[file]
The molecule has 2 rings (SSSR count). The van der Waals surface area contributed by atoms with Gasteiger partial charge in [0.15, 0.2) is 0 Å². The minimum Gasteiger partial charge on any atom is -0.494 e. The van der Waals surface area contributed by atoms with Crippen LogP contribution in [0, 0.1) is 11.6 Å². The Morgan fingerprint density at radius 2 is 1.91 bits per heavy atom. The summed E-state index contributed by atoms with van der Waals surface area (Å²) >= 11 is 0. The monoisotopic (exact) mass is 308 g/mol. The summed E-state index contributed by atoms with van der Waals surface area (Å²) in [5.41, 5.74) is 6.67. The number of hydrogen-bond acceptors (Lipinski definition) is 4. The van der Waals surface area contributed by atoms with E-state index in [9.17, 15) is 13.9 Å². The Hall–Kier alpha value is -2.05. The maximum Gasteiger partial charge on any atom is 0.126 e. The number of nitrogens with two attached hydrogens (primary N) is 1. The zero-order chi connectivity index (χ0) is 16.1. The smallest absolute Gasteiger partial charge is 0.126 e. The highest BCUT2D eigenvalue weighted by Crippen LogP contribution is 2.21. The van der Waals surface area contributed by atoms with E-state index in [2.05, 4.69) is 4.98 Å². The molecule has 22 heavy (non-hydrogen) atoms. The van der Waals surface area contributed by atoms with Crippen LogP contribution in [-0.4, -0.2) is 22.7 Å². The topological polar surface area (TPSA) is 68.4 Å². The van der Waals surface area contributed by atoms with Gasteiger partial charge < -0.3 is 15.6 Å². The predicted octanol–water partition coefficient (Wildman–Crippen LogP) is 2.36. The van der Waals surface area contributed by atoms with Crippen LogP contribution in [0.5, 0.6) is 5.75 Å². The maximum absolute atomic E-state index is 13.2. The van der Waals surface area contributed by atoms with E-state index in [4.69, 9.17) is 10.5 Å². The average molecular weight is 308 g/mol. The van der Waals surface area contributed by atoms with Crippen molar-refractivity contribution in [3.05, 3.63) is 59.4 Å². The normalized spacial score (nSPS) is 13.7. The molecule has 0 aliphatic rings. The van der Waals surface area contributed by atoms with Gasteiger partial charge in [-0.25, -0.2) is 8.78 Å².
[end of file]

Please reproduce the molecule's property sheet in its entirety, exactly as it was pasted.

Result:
The molecule has 2 rings (SSSR count). The van der Waals surface area contributed by atoms with Gasteiger partial charge in [0.15, 0.2) is 0 Å². The minimum Gasteiger partial charge on any atom is -0.494 e. The van der Waals surface area contributed by atoms with Crippen LogP contribution in [0, 0.1) is 11.6 Å². The Morgan fingerprint density at radius 2 is 1.91 bits per heavy atom. The summed E-state index contributed by atoms with van der Waals surface area (Å²) >= 11 is 0. The monoisotopic (exact) mass is 308 g/mol. The summed E-state index contributed by atoms with van der Waals surface area (Å²) in [5.41, 5.74) is 6.67. The number of hydrogen-bond acceptors (Lipinski definition) is 4. The van der Waals surface area contributed by atoms with E-state index in [9.17, 15) is 13.9 Å². The Hall–Kier alpha value is -2.05. The maximum Gasteiger partial charge on any atom is 0.126 e. The number of nitrogens with two attached hydrogens (primary N) is 1. The zero-order chi connectivity index (χ0) is 16.1. The smallest absolute Gasteiger partial charge is 0.126 e. The highest BCUT2D eigenvalue weighted by Crippen LogP contribution is 2.21. The van der Waals surface area contributed by atoms with E-state index in [2.05, 4.69) is 4.98 Å². The molecule has 22 heavy (non-hydrogen) atoms. The van der Waals surface area contributed by atoms with Crippen LogP contribution in [-0.4, -0.2) is 22.7 Å². The topological polar surface area (TPSA) is 68.4 Å². The van der Waals surface area contributed by atoms with Gasteiger partial charge < -0.3 is 15.6 Å². The predicted octanol–water partition coefficient (Wildman–Crippen LogP) is 2.36. The van der Waals surface area contributed by atoms with Crippen LogP contribution in [0.5, 0.6) is 5.75 Å². The maximum absolute atomic E-state index is 13.2. The van der Waals surface area contributed by atoms with E-state index in [4.69, 9.17) is 10.5 Å². The average molecular weight is 308 g/mol. The van der Waals surface area contributed by atoms with Crippen molar-refractivity contribution in [3.05, 3.63) is 59.4 Å². The normalized spacial score (nSPS) is 13.7. The molecule has 0 aliphatic rings. The van der Waals surface area contributed by atoms with Gasteiger partial charge in [-0.25, -0.2) is 8.78 Å².